The production function is Cobb-Douglas, with α ∈[0,1] being the total capital share, while αg[0,1] represents the share of public capital in the total capital stock:

yi,t=At(ki,t1αgk¯g,tαg)αli,t1α.(11)

Aggregate technology follows a random walk process with a drift and is subject both to a normally distributed shock, ZA,t, and the disaster shock:

logAt=1ogAt1+ΛA+zA,t(1α)dtθt,(12)

where ZA,t follows an AR(1) process with persistence ρza, standard deviation σza and εa,t~ N (0,1):

1og(zA,tzA)=ρza1og(zA,t1zA)+σzaεa,t.(13)

We follow Fernandez-Villaverde and Levintal (2018) in rescaling the disaster variables in the process of aggregate technology (12) by (1 — α) to ensure that disasters reduce capital and total output by the same factor (dtθt).

This structure of the supply side of the economy has two peculiarities. First, productivity is affected by disaster shocks along with capital. Second, differently from Fernandez-Villaverde and Levintal (2018), we allow public capital k¯g,t to enter the production function, which is important for the study of the effects of natural disasters, as specified in the next section.

Firms’ optimizing conditions equate factors’ price to marginal products of private capital and labor:

rt=α(1αg)ytkt,(14)
wt=(1α)ytlt.(15)

3.3 Government

The government conducts fiscal policy by allocating expenditure to interest payments on existing debt Rtbg,t–where Rt is the gross real interest rate paid on government bonds bg,t–government consumption g (which, for simplicity, we assume to be constant), and investment in public capital. The baseline simulations assume only investment in standard public infrastructure xg,t, while we let the government also invest in public capital resilient to natural disasters xga,t when we study adaptation policies (Section 6.2).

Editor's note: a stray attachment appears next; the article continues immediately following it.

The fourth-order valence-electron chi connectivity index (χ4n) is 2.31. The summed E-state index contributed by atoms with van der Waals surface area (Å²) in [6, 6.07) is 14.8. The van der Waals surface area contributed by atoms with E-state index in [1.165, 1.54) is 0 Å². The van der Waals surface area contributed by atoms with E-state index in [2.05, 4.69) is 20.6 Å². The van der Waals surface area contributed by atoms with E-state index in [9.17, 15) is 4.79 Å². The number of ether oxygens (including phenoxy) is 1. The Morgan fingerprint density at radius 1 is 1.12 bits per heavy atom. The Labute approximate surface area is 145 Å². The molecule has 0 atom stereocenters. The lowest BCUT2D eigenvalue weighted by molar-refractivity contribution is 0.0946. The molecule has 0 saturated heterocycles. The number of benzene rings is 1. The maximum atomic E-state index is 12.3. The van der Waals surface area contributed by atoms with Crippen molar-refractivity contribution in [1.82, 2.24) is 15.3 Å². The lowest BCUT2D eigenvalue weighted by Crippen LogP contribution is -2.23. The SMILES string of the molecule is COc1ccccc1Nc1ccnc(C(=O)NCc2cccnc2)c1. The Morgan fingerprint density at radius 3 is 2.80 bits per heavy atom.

To introduce these policies, we assume that part of the total public capital stock is completely resilient to natural disasters, thus mitigating the damages to output.12 In general, the total public capital stock k¯g,t aggregates standard and resilient capital according to:

k¯g,t=kg,t+kga,t1,(16)

thus assuming that the two types of public capital are perfect substitutes as in Marto et al. (2018). Similarly to private capital, the actual standard public capital stock kg,t is the previous period’s stock kg,t1* net of natural disasters:

kg,t*=(1δg)kg,t+xg,t,(17)
logkg,t=1ogkg,t1*dtθt.(18)

Conversely, resilient capital is not damaged by natural disasters and hence follows a more familiar law of motion:

kga,t=(1δg)kga,t1+xga,t.(19)

Investment in both forms of public capital reacts to deviations of the corresponding capital stock from steady state according to the following rule: